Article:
Ownership is a western concept that, along with power, causes a great deal of anxiety and trouble. Ownership is, after all, tied up in power. “This is MINE, and you can’t have it,” is an often-heard opinion from many a two-year-old; and, unfortunately, those who are much older.
Ownership and the desire for it are the cause of many a war. I-want-your-land/oil/riches-and-I -will-have-it-one-way-or-another. During the 1960’s Dennis Lambert and Brian Potter wrote a song about this level of ownership.
Ownership creates attachments, what the Buddhists say is the source of all suffering. Some people actually define themselves by what they “own,” rather than their spiritual way of life: money, land, businesses, cars, etc. Yet when the floods, fires, and winds come, they discover how fragile their “ownership” is.
The entire western economy is based on feeding the notion of ownership. Buy this; buy that. If you have this particular thing, you will be happy and fulfilled. Yet, in reality, people are feeding the hungry ghost within, a being representing a need that has a huge belly and a tiny mouth and neck. It can never be full.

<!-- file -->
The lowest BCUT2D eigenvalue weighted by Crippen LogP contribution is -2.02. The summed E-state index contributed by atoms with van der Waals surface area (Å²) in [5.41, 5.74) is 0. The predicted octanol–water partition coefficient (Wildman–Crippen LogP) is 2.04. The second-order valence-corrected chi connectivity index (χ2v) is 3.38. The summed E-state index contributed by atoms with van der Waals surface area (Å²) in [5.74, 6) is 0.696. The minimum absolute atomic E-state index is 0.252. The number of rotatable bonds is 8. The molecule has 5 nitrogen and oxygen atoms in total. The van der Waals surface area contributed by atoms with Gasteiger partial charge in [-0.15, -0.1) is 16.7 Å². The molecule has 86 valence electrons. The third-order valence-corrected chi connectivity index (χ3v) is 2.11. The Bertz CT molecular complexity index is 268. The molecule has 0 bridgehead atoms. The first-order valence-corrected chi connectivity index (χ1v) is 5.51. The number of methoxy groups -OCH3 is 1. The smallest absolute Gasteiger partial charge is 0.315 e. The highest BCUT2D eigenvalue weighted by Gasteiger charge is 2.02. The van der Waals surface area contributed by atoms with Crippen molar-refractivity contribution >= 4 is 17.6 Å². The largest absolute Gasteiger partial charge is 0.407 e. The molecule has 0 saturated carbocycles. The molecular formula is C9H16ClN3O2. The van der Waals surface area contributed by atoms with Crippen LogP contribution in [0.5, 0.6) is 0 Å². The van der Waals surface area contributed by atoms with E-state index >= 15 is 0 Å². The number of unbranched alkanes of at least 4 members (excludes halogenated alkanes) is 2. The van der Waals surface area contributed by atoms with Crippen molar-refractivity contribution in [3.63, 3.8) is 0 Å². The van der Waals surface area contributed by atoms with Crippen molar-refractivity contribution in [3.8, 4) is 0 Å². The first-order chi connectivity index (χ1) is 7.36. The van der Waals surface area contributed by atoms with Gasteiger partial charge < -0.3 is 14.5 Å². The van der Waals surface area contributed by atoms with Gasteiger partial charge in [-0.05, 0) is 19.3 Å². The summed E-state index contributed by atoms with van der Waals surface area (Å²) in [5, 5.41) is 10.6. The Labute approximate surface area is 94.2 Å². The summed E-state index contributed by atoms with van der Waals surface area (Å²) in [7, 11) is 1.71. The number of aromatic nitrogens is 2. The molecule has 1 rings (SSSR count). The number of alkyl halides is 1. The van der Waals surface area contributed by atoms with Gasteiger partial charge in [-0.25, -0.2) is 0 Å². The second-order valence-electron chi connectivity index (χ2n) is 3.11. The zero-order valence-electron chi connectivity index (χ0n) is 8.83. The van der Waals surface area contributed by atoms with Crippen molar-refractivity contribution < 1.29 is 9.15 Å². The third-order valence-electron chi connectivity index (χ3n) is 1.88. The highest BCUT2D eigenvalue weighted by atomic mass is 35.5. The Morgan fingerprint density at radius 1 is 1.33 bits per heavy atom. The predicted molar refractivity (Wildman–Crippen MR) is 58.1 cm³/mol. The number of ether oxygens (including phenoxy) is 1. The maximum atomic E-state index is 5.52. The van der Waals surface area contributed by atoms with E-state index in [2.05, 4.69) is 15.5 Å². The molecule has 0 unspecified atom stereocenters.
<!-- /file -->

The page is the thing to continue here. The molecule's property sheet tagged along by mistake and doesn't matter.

Even worse is when people think they own other people. Even parents, because they see their children as “theirs,” have been known to impose their dreams and desires on their children rather than allowing the children to be their own selves. If you are interested, Kahlil Gibran offers us wisdom on the alternative. On Children by Kahlil Gibran - Poems | Academy of American Poets
What if we could take a look at the indigenous way of practicing our relationship with other entities? In the indigenous way of life, we are only caretakers. We take care of what is in our lives until it is time to pass it on to someone else to take care of it.
What if all of nature was something we needed to take care of? What if all the objects present in our lives were something we needed to take care of until it was time to pass it on to someone else?
Minimalists say that we only need 100 things in our lives. If you're like me, you have that many things in one of many “junk” drawers!
Take some time to consider ownership and how it plays out in your life. Far too many people are themselves “owned” by the hungry ghost of ownership.
What about you? Are you free?
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The words found here were written by the caretakers of APOL and students